We all need a place called home – which is why making that affordable for all sits at the heart of the Green Party’s election manifesto. Our key policies require government intervention – to ensure we have a national target for affordable housing, to introduce private rent controls to better regulate this sector, and to protect the Green Belt. How would this play out here in Surrey?
Here in Reigate we know there is a problem with average house prices already 14 times average earnings in 2016. This crisis in housing affordability (crucially also for rent) will not be addressed by simply building more homes – it needs us to focus on affordable home provision together with a range of other measures, which are set out in the Green Party’s manifesto – in sharp contrast to the government’s failure to provide a clear plan to sort out housing – for a long time.
Much of the problem sits with central government. Here is a flavour of what our MP has supported in government since 2010:
- A massive reduction in government support for providing affordable homes, which in 2010 fell from £100,000 to around £16,000 per home provided here by Raven housing.
- This led to the redefining what is ‘affordable to rent’ from 50% of market rent to up to 80% of market rent – in one fail swoop making new social housing up to 60% more expensive in 2011. The result is that in the last few years much of the so-called ‘affordable housing’ has become completely unaffordable to many; and then
- The ‘viability test’ which gives developer’s an ‘opt out’ to provide any affordable housing or other local social or environmental standards. Now the ability of developer’s to make 20%+ profits trumps any obligation to do what is needed locally. This vicious new policy is part of the Coalition’s National Planning Policy Framework, voted through despite vocal opposition, including from Green councillors here in Redhill. [Note: this weakening of planning policy, led by Conservative MPs, has also led to a four-fold increase in building on the Green Belt]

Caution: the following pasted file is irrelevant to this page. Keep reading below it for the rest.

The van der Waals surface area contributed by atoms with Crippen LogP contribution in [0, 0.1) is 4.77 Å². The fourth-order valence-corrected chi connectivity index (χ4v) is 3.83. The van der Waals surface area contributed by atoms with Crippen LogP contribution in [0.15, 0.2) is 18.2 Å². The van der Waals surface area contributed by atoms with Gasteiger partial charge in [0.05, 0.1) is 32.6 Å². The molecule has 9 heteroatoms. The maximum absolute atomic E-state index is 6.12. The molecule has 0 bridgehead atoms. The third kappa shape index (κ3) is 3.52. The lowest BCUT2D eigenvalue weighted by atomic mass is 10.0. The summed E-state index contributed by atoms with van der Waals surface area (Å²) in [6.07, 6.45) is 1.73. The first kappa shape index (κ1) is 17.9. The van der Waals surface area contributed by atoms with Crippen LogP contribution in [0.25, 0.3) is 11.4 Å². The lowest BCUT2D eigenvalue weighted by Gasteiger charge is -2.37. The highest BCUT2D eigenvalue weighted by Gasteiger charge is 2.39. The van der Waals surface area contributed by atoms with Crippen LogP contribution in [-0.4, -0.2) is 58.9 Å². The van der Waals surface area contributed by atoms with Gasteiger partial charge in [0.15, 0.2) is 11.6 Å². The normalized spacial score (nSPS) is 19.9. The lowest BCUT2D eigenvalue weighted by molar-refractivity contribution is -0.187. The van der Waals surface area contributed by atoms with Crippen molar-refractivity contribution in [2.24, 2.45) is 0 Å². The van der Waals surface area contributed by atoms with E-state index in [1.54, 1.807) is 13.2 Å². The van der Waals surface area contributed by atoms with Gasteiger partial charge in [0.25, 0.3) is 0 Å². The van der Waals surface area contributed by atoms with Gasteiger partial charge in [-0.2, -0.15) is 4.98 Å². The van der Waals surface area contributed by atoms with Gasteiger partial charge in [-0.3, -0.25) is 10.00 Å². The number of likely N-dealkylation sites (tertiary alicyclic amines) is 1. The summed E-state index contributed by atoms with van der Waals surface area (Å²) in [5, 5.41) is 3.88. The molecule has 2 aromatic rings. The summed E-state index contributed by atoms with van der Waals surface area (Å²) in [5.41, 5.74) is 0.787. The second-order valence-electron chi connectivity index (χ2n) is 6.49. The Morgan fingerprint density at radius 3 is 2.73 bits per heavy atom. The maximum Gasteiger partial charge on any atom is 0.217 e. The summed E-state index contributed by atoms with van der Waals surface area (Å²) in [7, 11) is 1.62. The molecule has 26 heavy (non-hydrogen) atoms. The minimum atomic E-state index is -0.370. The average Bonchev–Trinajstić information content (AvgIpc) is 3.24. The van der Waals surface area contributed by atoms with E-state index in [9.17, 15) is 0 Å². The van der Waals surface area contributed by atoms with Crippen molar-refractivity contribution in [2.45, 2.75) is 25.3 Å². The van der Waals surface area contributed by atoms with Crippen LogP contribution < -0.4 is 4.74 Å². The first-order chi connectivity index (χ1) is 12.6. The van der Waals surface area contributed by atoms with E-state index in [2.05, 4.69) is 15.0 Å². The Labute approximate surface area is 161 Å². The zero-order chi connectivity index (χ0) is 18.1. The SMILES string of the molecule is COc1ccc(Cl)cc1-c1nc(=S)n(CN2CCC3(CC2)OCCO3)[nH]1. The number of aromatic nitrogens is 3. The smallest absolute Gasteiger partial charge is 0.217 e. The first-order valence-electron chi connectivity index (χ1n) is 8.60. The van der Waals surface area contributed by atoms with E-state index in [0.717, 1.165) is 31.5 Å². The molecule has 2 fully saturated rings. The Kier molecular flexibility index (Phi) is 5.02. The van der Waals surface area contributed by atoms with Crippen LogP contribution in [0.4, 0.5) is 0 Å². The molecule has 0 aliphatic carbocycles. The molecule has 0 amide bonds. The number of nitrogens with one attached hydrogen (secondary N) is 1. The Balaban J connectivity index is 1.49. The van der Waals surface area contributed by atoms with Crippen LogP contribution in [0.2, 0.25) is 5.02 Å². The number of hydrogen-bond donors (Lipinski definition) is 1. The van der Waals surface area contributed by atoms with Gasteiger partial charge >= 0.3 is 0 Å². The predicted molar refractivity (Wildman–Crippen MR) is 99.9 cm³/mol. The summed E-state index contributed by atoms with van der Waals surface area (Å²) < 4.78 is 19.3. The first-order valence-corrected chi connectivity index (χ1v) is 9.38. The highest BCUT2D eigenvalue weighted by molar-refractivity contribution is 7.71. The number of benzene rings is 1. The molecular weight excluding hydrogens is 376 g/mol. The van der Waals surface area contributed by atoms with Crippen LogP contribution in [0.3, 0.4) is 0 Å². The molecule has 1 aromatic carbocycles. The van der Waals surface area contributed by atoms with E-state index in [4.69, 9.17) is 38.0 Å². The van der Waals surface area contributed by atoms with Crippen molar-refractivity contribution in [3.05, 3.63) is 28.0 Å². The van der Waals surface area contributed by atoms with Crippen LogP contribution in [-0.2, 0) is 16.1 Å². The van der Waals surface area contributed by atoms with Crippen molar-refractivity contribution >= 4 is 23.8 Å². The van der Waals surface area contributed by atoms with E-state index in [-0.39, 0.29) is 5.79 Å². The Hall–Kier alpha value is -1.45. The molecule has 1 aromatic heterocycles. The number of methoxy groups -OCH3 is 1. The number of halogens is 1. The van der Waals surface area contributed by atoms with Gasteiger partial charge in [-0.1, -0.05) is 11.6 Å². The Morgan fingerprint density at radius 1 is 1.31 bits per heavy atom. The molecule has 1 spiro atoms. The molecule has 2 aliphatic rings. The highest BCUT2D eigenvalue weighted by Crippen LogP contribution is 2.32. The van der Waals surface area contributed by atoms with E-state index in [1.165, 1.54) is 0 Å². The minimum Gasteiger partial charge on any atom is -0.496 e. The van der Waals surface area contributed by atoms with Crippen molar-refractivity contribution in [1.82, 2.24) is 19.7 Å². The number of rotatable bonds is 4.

This is reflected in our poor record in providing affordable homes locally in recent planning decisions. For example, the failure to even provide the minimum amount of affordability on a number of large developments in the centre of Redhill – the station redevelopment, Liquid and Envy, the council’s own development of Marketfield Way and Cromwell Road and the new flats above KFC in Redhill. The Town and Country Planning Association recently highlighted that we are not alone – government needs to make better planning policy nationally to sort this out.
The knock on effect of rising ‘affordable’ home prices is spiralling private rent costs, which are increasing homelessness as well as the number of people stuck in half-way housing, unable to afford to move on into a new home locally. This totalled 141 families in Reigate and Banstead in December 2016: 116 in temporary accomodation and around 25 families in Bed & Breakfast accomodation (see p41 of budget evidence).